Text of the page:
Lisa and I were chatting the other evening when she asked if I wanted buttercream frosting. “Der” was my response. She laughed, I laughed, the stick of butter cringed. It was a rather mirthful moment, that is, until I thought about what I had said.

Dum dum dohmmmm….

What if I had given the contrary to that statement? No der. Would it have given a different connotation? Are there times when No Der is preferable over Der? In German it’s good to mind your die, das & ders. I know that is provides a suffix for such words as colan, deutchlan and spi, but what is the difference between the positive and negative ders?

Nothing! Absolutely Nothing!

No DerOh. Wait, who are those people who are always trying to say nothing? No, not them… preachers… no… um… professors… no… oh! Politicians. Yeah, them. They’re always trying to make great speeches that sound like they are about something interesting and important, but they want to end up saying nothing so they don’t offend anyone. They somehow missed the der factor. They could add this to their vocabulary and bring so much punch to the prose they spit:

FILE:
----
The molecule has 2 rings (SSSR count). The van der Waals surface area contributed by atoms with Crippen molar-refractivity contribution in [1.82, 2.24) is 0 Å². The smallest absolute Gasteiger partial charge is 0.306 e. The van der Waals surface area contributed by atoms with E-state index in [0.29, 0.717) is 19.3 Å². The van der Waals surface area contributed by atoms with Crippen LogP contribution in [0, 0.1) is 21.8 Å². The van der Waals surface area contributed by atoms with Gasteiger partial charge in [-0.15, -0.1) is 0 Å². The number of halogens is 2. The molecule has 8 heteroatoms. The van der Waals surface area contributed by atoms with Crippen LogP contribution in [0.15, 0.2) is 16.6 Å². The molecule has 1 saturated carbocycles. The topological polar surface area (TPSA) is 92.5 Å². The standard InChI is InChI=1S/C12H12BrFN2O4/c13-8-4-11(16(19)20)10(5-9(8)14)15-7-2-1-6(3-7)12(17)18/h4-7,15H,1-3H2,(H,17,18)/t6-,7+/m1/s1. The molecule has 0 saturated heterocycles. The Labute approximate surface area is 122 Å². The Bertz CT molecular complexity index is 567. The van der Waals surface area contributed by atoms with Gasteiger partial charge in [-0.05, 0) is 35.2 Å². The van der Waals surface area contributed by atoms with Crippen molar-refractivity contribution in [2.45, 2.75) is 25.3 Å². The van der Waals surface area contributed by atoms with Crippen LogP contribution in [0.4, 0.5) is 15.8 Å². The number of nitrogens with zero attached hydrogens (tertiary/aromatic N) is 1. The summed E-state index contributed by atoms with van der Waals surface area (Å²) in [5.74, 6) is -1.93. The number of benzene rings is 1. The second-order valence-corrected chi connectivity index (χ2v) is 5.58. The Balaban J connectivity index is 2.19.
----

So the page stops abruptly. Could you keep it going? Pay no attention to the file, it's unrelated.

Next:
“Big government, bad budgets, pollution? Der.”

I’m going to run for the next presidential election. They’ll never see it coming. I’ll be the common man relating to the populace by saying a bunch of ambiguous statements followed up by a conjugation of der. The audience will think they missed something obvious and as a result assume I’m a genius. All the while I will sound like the common man. I’ll be like our president and the last president rolled into one.


That’s right, I’ll be the everyman, great speaker, rich, ethnic and Lisa will be my Obusha Girl. Mmmm… Obusha Girl.

I win.

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